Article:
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The entire text of "Twelve Years a Slave" by Solomon Northup



Snatched Up and Sold Into Slavery:
The Story of Solomon Northup

Nick at Capitol Hill

Wouldn't it be nice to be famous? To play an instrument so well that people flock from miles around to come hear you play? Solomon Northup, a free black man from New York thought so. So when two friendly white men offered him a shot at stardom, to make a good living playing his fiddle in the circus, Solomon jumped at the chance. These men lavished Solomon with praise, and offered to pay his train fare from New York to Washington D.C., where they promised he would become a famous fiddler. The opportunity to provide for his family by playing music seemed amazing to Solomon, and he boarded the train with them that very day. It simply seemed too good to be true.

And in the most horrifying way imaginable, it was.


These two "friendly" white men had no intention of making Solomon and his music famous, but instead took him to D.C. to play out a far more treacherous scheme. The night they arrived in our nation's capitol, they took Solomon out drinking at a local bar. There, they slipped a drug into his drink that left Solomon horribly sick and barely conscious. When he awoke he felt like he had been sleeping for weeks and weeks. As he looked around, Solomon realized that he was in a dark, cold, wet pen of some sort. It was like a jail, but even worse. It had a horrid smell that wouldn't go away and the floor was made of wooden planks. Slumped upon them, Solomon felt dazed and confused about how he got there and what was going to happen to him. He could see a little light shining through the bars of the pen. Beyond the bars, he could see the White House and the Capital building of the United States, symbols of the "land of the free," where Solomon himself had been born free. In this tiny holding cell, a strike of fear came over Solomon as he recalled stories of the vicious slave trade that went on in D.C. where thousands of black men and women, boys and girls had been sold into slavery. He lay there naked on the wooden floor, without any papers to declare himself a free man, scared and wondering what would happen next.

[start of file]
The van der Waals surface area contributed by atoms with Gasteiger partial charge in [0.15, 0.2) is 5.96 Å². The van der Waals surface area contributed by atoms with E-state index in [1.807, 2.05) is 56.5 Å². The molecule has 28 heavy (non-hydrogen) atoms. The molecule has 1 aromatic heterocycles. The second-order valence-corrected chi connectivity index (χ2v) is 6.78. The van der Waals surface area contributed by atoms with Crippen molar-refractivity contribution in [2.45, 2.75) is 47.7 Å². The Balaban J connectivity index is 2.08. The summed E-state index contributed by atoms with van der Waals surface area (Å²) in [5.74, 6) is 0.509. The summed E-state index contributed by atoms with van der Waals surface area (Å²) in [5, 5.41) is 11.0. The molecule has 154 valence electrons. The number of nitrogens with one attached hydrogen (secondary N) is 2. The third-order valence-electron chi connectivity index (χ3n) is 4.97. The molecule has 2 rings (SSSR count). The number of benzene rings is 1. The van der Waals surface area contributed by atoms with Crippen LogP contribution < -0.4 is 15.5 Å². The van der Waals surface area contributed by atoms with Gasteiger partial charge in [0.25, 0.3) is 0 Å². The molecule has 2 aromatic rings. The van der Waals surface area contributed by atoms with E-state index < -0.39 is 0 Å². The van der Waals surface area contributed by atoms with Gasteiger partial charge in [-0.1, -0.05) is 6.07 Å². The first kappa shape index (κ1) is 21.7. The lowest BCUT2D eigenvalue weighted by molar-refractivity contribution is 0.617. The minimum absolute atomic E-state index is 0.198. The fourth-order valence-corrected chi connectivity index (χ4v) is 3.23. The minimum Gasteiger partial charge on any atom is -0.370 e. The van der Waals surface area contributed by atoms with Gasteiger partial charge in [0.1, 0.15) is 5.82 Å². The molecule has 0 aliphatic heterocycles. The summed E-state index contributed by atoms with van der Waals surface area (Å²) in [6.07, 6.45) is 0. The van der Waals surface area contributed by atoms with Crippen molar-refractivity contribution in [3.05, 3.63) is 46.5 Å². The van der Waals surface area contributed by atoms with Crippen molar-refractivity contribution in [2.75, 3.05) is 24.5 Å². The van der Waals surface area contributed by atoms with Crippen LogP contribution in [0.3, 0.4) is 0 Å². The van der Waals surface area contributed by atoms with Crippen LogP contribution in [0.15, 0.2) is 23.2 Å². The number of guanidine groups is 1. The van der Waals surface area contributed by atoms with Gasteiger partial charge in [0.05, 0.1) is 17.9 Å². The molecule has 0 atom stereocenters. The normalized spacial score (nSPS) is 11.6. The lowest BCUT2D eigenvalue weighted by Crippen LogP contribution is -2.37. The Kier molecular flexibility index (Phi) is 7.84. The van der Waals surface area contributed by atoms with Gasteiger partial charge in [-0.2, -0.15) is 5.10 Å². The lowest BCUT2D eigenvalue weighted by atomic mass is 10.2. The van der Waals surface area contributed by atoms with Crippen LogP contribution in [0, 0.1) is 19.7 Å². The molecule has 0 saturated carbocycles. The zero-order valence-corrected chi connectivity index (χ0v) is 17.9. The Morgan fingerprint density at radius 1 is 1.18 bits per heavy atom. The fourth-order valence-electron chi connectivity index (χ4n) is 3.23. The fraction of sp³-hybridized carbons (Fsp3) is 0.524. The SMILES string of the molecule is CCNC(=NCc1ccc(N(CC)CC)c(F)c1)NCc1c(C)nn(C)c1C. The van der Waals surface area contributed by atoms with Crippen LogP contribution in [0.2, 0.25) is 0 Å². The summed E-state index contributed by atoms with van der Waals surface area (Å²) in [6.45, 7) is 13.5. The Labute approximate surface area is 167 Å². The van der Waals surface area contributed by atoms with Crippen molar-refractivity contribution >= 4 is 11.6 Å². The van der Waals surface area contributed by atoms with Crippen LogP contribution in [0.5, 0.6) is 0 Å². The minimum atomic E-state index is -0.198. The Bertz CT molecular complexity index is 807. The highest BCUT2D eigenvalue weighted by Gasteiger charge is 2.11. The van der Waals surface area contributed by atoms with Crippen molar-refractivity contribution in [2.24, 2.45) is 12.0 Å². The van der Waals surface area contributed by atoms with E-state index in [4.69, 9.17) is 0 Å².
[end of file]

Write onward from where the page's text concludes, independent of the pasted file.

The door swung open with force behind Solomon. Two very huge men entered and proceeded to severely beat Solomon, telling him to never speak of his freedom again. They took Solomon in front of a crowd of people and auctioned him off as callously as if he were a cow, a pig or some other farm animal that was less than human. As Solomon stumbled down the stairs into the hands of a man who now owned him, he was completely stripped of his humanity. Solomon was eventually loaded onto a boat packed with slaves on the Mississippi, and sold "down the river" to southern Louisiana, the most dreaded destination a slave could encounter. There, Solomon's fate was sealed, and twelve years of terror began.

Although Solomon was first sold to a very kind owner named Mr. Ford, that tolerable situation did not last long. Ford fell into debt, and sold Solomon to settle his financial problems. Luckily, the price that was put on Solomon was worth more than the debt, so Ford retained "credit" on Solomon even after the deal was made.

From one tiny slave cabin to another

John M. Tibaut was a malicious owner, who was quick to become enraged and violent. One day, Solomon picked the wrong nail to use for a project, and Tibaut ordered him to strip for his whipping punishment. Solomon refused, and when Tibaut came after him, Solomon "grabbed him, flipped him on his back and pinned him by the neck with his foot." With the man who had antagonized him daily now at his mercy, Solomon "beat Tibaut until his screams were heard in the field," and the overseer rode in to intervene.

To strike a white master was a crime punishable by death. Tibaut wasted no time binding Solomon by hand and foot and dragging him to a tree to be hung. This would have been Solomon's fate had Mr. Ford not still owned $400 worth of Solomon's life. When the overseer reminded Tibaut of this financial fact, Tibaut agreed to let Solomon live rather than owe Ford money. He rented Solomon out to another plantation for a month so that the two men would have time to cool down from their anger. Eventually, however, Solomon was returned to Tibaut, and things got messy on his third day back. Enraged by another mistake in his work, Tibaut tried to attack Solomon with a hatchet. Again, Solomon fought back and this time, strangled Tibaut, stopping just before killing him.

Solomon disappeared into the swamp to survive